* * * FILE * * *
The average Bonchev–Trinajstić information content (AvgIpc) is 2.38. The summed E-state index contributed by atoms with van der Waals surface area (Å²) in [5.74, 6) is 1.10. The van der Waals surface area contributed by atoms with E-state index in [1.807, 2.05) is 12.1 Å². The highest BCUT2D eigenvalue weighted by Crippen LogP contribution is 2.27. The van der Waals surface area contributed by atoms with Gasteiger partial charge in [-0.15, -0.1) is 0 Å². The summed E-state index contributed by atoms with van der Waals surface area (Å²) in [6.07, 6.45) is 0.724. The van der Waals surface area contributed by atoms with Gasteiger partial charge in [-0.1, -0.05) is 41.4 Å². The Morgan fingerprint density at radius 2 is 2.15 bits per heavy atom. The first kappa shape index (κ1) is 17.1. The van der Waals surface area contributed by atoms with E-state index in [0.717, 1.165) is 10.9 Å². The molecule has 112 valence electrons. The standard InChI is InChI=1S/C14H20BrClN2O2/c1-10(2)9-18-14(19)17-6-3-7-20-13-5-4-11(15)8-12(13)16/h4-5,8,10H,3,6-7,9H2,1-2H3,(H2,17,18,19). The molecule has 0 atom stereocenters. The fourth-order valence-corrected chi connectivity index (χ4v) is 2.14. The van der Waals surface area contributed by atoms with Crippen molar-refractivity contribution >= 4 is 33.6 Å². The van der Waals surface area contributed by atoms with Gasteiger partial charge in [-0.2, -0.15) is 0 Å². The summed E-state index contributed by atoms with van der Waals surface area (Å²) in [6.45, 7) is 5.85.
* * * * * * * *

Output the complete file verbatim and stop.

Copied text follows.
The average Bonchev–Trinajstić information content (AvgIpc) is 2.38. The summed E-state index contributed by atoms with van der Waals surface area (Å²) in [5.74, 6) is 1.10. The van der Waals surface area contributed by atoms with E-state index in [1.807, 2.05) is 12.1 Å². The highest BCUT2D eigenvalue weighted by Crippen LogP contribution is 2.27. The van der Waals surface area contributed by atoms with Gasteiger partial charge in [-0.15, -0.1) is 0 Å². The summed E-state index contributed by atoms with van der Waals surface area (Å²) in [6.07, 6.45) is 0.724. The van der Waals surface area contributed by atoms with Gasteiger partial charge in [-0.1, -0.05) is 41.4 Å². The Morgan fingerprint density at radius 2 is 2.15 bits per heavy atom. The first kappa shape index (κ1) is 17.1. The van der Waals surface area contributed by atoms with E-state index in [0.717, 1.165) is 10.9 Å². The molecule has 112 valence electrons. The standard InChI is InChI=1S/C14H20BrClN2O2/c1-10(2)9-18-14(19)17-6-3-7-20-13-5-4-11(15)8-12(13)16/h4-5,8,10H,3,6-7,9H2,1-2H3,(H2,17,18,19). The molecule has 0 atom stereocenters. The fourth-order valence-corrected chi connectivity index (χ4v) is 2.14. The van der Waals surface area contributed by atoms with Crippen molar-refractivity contribution >= 4 is 33.6 Å². The van der Waals surface area contributed by atoms with Gasteiger partial charge in [-0.2, -0.15) is 0 Å². The summed E-state index contributed by atoms with van der Waals surface area (Å²) in [6.45, 7) is 5.85.